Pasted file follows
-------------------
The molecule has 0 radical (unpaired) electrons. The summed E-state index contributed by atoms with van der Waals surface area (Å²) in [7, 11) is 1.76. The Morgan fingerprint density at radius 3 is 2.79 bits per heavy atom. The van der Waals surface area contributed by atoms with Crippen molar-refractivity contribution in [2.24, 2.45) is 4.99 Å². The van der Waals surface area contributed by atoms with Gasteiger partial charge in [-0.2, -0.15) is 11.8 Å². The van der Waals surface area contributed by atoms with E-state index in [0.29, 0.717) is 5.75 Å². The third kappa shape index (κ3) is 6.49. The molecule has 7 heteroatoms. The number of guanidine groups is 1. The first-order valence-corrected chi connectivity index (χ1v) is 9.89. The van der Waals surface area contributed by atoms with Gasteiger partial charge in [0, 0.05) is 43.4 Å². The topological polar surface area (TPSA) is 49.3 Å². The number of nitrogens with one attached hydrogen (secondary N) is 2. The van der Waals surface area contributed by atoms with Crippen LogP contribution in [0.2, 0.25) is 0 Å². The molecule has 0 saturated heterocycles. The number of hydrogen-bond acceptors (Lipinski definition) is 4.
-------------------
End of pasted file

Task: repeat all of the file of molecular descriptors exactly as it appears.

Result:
The molecule has 0 radical (unpaired) electrons. The summed E-state index contributed by atoms with van der Waals surface area (Å²) in [7, 11) is 1.76. The Morgan fingerprint density at radius 3 is 2.79 bits per heavy atom. The van der Waals surface area contributed by atoms with Crippen molar-refractivity contribution in [2.24, 2.45) is 4.99 Å². The van der Waals surface area contributed by atoms with Gasteiger partial charge in [-0.2, -0.15) is 11.8 Å². The van der Waals surface area contributed by atoms with E-state index in [0.29, 0.717) is 5.75 Å². The third kappa shape index (κ3) is 6.49. The molecule has 7 heteroatoms. The number of guanidine groups is 1. The first-order valence-corrected chi connectivity index (χ1v) is 9.89. The van der Waals surface area contributed by atoms with Gasteiger partial charge in [0, 0.05) is 43.4 Å². The topological polar surface area (TPSA) is 49.3 Å². The number of nitrogens with one attached hydrogen (secondary N) is 2. The van der Waals surface area contributed by atoms with Crippen LogP contribution in [0.2, 0.25) is 0 Å². The molecule has 0 saturated heterocycles. The number of hydrogen-bond acceptors (Lipinski definition) is 4.